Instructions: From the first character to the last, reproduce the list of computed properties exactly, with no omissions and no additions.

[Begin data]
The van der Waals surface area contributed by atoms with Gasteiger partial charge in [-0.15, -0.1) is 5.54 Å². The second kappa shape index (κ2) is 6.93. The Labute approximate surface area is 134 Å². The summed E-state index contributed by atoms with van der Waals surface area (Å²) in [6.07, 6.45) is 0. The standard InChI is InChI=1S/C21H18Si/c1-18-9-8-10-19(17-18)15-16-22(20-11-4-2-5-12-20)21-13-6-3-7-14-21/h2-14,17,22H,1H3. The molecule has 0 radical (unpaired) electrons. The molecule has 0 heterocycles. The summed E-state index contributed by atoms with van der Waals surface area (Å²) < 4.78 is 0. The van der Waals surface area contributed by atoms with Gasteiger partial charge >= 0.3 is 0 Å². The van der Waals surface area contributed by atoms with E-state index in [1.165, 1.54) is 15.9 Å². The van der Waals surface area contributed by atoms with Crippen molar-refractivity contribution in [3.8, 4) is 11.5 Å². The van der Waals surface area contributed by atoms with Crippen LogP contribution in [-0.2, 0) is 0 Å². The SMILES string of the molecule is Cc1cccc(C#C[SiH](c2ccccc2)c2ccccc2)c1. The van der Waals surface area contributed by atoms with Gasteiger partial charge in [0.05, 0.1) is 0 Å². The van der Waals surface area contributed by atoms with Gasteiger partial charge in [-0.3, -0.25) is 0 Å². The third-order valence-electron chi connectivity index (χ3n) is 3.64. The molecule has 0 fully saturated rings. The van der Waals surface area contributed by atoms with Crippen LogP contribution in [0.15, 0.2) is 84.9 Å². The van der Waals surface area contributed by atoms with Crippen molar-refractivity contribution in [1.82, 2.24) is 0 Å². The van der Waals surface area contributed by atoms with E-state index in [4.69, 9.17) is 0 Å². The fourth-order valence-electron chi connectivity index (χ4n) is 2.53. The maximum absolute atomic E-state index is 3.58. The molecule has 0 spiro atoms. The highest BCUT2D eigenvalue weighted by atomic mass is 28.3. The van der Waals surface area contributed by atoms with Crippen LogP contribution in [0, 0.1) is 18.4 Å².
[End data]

The van der Waals surface area contributed by atoms with Gasteiger partial charge in [-0.15, -0.1) is 5.54 Å². The second kappa shape index (κ2) is 6.93. The Labute approximate surface area is 134 Å². The summed E-state index contributed by atoms with van der Waals surface area (Å²) in [6.07, 6.45) is 0. The standard InChI is InChI=1S/C21H18Si/c1-18-9-8-10-19(17-18)15-16-22(20-11-4-2-5-12-20)21-13-6-3-7-14-21/h2-14,17,22H,1H3. The molecule has 0 radical (unpaired) electrons. The molecule has 0 heterocycles. The summed E-state index contributed by atoms with van der Waals surface area (Å²) < 4.78 is 0. The van der Waals surface area contributed by atoms with Gasteiger partial charge >= 0.3 is 0 Å². The van der Waals surface area contributed by atoms with E-state index in [1.165, 1.54) is 15.9 Å². The van der Waals surface area contributed by atoms with Crippen molar-refractivity contribution in [3.8, 4) is 11.5 Å². The van der Waals surface area contributed by atoms with Crippen LogP contribution in [-0.2, 0) is 0 Å². The SMILES string of the molecule is Cc1cccc(C#C[SiH](c2ccccc2)c2ccccc2)c1. The van der Waals surface area contributed by atoms with Gasteiger partial charge in [0.05, 0.1) is 0 Å². The van der Waals surface area contributed by atoms with Gasteiger partial charge in [-0.3, -0.25) is 0 Å². The third-order valence-electron chi connectivity index (χ3n) is 3.64. The molecule has 0 fully saturated rings. The van der Waals surface area contributed by atoms with Crippen LogP contribution in [0.15, 0.2) is 84.9 Å². The van der Waals surface area contributed by atoms with Crippen molar-refractivity contribution in [1.82, 2.24) is 0 Å². The van der Waals surface area contributed by atoms with E-state index in [4.69, 9.17) is 0 Å². The fourth-order valence-electron chi connectivity index (χ4n) is 2.53. The maximum absolute atomic E-state index is 3.58. The molecule has 0 spiro atoms. The highest BCUT2D eigenvalue weighted by atomic mass is 28.3. The van der Waals surface area contributed by atoms with Crippen LogP contribution in [0, 0.1) is 18.4 Å².